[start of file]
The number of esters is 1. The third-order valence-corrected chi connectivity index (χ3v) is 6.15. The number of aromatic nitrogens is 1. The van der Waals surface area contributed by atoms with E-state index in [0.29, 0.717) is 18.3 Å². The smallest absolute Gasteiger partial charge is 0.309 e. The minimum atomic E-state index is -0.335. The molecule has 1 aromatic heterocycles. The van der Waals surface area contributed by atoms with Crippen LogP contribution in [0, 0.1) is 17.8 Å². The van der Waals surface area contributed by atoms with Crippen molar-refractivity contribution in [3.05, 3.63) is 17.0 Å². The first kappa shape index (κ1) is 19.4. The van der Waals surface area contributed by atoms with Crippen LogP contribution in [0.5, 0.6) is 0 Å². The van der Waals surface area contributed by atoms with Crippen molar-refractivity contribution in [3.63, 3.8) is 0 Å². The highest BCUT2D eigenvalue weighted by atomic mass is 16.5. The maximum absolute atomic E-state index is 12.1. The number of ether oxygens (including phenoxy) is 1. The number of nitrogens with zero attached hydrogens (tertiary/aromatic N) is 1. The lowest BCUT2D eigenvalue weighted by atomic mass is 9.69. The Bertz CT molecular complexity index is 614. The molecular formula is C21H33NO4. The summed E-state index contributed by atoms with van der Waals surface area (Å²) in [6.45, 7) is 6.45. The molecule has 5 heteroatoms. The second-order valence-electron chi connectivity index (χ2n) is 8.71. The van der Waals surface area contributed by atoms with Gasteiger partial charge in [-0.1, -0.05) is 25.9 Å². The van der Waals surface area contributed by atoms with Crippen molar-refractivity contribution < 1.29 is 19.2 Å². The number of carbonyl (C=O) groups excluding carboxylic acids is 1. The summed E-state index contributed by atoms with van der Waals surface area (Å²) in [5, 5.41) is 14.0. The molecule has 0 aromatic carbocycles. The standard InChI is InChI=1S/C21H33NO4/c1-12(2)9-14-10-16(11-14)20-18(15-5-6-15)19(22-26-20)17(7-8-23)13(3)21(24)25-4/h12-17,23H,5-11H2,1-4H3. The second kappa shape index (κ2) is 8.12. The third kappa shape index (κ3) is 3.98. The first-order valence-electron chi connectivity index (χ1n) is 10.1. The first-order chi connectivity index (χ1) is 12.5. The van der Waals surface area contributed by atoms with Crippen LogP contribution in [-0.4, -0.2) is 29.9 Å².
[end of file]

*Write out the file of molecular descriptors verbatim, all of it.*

The number of esters is 1. The third-order valence-corrected chi connectivity index (χ3v) is 6.15. The number of aromatic nitrogens is 1. The van der Waals surface area contributed by atoms with E-state index in [0.29, 0.717) is 18.3 Å². The smallest absolute Gasteiger partial charge is 0.309 e. The minimum atomic E-state index is -0.335. The molecule has 1 aromatic heterocycles. The van der Waals surface area contributed by atoms with Crippen LogP contribution in [0, 0.1) is 17.8 Å². The van der Waals surface area contributed by atoms with Crippen molar-refractivity contribution in [3.05, 3.63) is 17.0 Å². The first kappa shape index (κ1) is 19.4. The van der Waals surface area contributed by atoms with Crippen LogP contribution in [0.5, 0.6) is 0 Å². The van der Waals surface area contributed by atoms with Crippen molar-refractivity contribution in [3.63, 3.8) is 0 Å². The highest BCUT2D eigenvalue weighted by atomic mass is 16.5. The maximum absolute atomic E-state index is 12.1. The number of ether oxygens (including phenoxy) is 1. The number of nitrogens with zero attached hydrogens (tertiary/aromatic N) is 1. The lowest BCUT2D eigenvalue weighted by atomic mass is 9.69. The Bertz CT molecular complexity index is 614. The molecular formula is C21H33NO4. The summed E-state index contributed by atoms with van der Waals surface area (Å²) in [6.45, 7) is 6.45. The molecule has 5 heteroatoms. The second-order valence-electron chi connectivity index (χ2n) is 8.71. The van der Waals surface area contributed by atoms with Gasteiger partial charge in [-0.1, -0.05) is 25.9 Å². The van der Waals surface area contributed by atoms with Crippen molar-refractivity contribution < 1.29 is 19.2 Å². The number of carbonyl (C=O) groups excluding carboxylic acids is 1. The summed E-state index contributed by atoms with van der Waals surface area (Å²) in [5, 5.41) is 14.0. The molecule has 0 aromatic carbocycles. The standard InChI is InChI=1S/C21H33NO4/c1-12(2)9-14-10-16(11-14)20-18(15-5-6-15)19(22-26-20)17(7-8-23)13(3)21(24)25-4/h12-17,23H,5-11H2,1-4H3. The second kappa shape index (κ2) is 8.12. The third kappa shape index (κ3) is 3.98. The first-order valence-electron chi connectivity index (χ1n) is 10.1. The first-order chi connectivity index (χ1) is 12.5. The van der Waals surface area contributed by atoms with Crippen LogP contribution in [-0.4, -0.2) is 29.9 Å².